Spaying & Neutering Your Pet Rats

Neutered Rat Guide – Can You Neuter Your Pet Rats & How Much Does it Cost?

If you have a pet rat, there are going to be many difficult decisions that you will need to make throughout your ownership of that rat.  One of the biggest ones that you will need to decide on is going to be whether or not you should have them spayed or neutered.  With that being said, there is actually not going to be a ‘one size fits all’ type of answer that you can simply fall back on.  This is because the health of every individual rat, how that particular rat acts, the age of the rat, and even their living circumstances are all going to need to be factored into this big decision.  If your rat is a male, making the choice to have them neutered is more than likely going to be based off of the behavior that they are displaying.  For female rats, getting your pet rat spayed is going to offer some very great health benefits, most of which are going to outweigh any risks that the actual surgery may pose.  And then you have the situation where male and female rats are going to be living together.  If this is the case, then you will more than likely want to get at least one of them either spayed or neutered, as not doing so can potentially result in them mating and leaving you with a new litter of baby rats.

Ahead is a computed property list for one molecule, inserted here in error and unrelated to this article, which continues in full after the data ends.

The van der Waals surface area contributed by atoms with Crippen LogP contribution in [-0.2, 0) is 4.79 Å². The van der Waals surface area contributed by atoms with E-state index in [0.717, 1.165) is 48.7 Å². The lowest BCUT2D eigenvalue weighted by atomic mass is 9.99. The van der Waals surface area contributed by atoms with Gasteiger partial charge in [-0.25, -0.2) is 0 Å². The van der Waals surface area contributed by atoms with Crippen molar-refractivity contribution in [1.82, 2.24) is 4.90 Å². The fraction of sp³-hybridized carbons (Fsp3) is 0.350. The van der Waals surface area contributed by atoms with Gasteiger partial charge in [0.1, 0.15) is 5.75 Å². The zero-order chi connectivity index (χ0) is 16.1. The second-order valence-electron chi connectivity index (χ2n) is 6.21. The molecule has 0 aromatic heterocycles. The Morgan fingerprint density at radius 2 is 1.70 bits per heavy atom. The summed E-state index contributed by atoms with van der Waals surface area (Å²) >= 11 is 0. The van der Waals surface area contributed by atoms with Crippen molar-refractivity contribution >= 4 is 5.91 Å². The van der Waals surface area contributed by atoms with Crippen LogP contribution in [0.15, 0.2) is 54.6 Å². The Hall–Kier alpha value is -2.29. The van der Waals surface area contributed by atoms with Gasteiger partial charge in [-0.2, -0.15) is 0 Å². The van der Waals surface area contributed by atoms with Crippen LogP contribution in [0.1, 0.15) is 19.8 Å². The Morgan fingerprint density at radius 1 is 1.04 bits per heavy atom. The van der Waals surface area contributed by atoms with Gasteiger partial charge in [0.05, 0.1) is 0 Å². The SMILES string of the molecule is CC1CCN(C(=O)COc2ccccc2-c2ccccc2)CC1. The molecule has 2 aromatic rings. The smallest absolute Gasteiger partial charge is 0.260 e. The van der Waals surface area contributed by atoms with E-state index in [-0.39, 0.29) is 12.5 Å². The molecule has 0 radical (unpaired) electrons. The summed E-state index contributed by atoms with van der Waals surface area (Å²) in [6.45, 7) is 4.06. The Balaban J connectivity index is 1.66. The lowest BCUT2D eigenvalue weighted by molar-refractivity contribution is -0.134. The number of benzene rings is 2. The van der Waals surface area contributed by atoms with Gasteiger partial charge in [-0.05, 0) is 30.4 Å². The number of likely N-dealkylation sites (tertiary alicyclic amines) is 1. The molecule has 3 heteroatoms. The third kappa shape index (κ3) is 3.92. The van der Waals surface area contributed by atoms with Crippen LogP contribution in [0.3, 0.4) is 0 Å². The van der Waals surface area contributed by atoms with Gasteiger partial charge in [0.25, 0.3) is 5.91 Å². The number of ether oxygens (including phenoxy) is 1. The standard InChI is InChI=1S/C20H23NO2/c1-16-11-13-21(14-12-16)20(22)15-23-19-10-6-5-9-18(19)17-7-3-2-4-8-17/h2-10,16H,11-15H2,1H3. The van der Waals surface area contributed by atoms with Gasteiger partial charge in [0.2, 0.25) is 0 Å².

Here is what you need to know about getting your rat spayed or neutered.

Getting Your Female Rat Spayed

When it comes to getting your female rat spayed, there really are going to be many different health benefits that they will be receiving.  Some of those benefits are going to include:

  • It is going to reduce the occurrence of pituitary and mammary tumors
  • It will essentially eliminate any chances of them getting ovarian cancer or ovarian cysts
  • It is going to be able to increase their lifespan

All of the benefits that have been mentioned above are going to be very good for your pet female rat.  The health benefits that you can expect your rat to receive after being spayed are going to keep them healthier for longer, as well as allow you to keep them as a pet for longer as well. 

Aside from the health benefits associated with spaying your pet female rat, how are you supposed to know when you should have the operation done?  If you have never had a pet rat before or even if you have had one but have never had them spayed, it can be very confusing to try and figure everything out on your own.  Here is what you should know about when getting your pet female rat spayed.

When to Get Your Female Rat Spayed

The following are all going to be excellent reasons to get your female rat spayed.  While there are obviously going to be other reasons as well, these are going to be the most popular reasons why people decide that they are going to get their female rat spayed.